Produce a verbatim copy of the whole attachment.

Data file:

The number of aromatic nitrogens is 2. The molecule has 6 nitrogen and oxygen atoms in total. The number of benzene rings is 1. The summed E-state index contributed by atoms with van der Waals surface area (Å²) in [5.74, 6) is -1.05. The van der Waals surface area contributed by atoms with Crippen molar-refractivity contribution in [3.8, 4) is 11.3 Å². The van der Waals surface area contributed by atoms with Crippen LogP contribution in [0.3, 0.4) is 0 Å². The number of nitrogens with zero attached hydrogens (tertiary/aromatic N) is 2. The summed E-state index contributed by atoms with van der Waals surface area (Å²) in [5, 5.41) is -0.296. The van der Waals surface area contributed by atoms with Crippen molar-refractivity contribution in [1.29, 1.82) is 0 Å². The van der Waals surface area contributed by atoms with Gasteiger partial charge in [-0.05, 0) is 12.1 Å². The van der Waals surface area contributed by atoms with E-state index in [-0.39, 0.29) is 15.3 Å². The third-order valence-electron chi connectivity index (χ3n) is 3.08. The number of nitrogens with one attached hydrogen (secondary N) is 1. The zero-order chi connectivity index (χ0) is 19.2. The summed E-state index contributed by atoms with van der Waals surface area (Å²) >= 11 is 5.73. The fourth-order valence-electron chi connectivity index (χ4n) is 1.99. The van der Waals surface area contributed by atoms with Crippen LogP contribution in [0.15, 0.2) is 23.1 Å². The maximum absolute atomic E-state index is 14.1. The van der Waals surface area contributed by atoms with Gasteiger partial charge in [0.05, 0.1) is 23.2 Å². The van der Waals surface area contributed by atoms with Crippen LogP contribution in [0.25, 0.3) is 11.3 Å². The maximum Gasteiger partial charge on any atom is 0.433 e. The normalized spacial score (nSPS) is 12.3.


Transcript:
The number of aromatic nitrogens is 2. The molecule has 6 nitrogen and oxygen atoms in total. The number of benzene rings is 1. The summed E-state index contributed by atoms with van der Waals surface area (Å²) in [5.74, 6) is -1.05. The van der Waals surface area contributed by atoms with Crippen molar-refractivity contribution in [3.8, 4) is 11.3 Å². The van der Waals surface area contributed by atoms with Crippen LogP contribution in [0.3, 0.4) is 0 Å². The number of nitrogens with zero attached hydrogens (tertiary/aromatic N) is 2. The summed E-state index contributed by atoms with van der Waals surface area (Å²) in [5, 5.41) is -0.296. The van der Waals surface area contributed by atoms with Crippen molar-refractivity contribution in [1.29, 1.82) is 0 Å². The van der Waals surface area contributed by atoms with Gasteiger partial charge in [-0.05, 0) is 12.1 Å². The van der Waals surface area contributed by atoms with E-state index in [-0.39, 0.29) is 15.3 Å². The third-order valence-electron chi connectivity index (χ3n) is 3.08. The number of nitrogens with one attached hydrogen (secondary N) is 1. The zero-order chi connectivity index (χ0) is 19.2. The summed E-state index contributed by atoms with van der Waals surface area (Å²) >= 11 is 5.73. The fourth-order valence-electron chi connectivity index (χ4n) is 1.99. The van der Waals surface area contributed by atoms with Crippen LogP contribution in [0.15, 0.2) is 23.1 Å². The maximum absolute atomic E-state index is 14.1. The van der Waals surface area contributed by atoms with Gasteiger partial charge in [0.05, 0.1) is 23.2 Å². The van der Waals surface area contributed by atoms with Crippen LogP contribution in [0.25, 0.3) is 11.3 Å². The maximum Gasteiger partial charge on any atom is 0.433 e. The normalized spacial score (nSPS) is 12.3.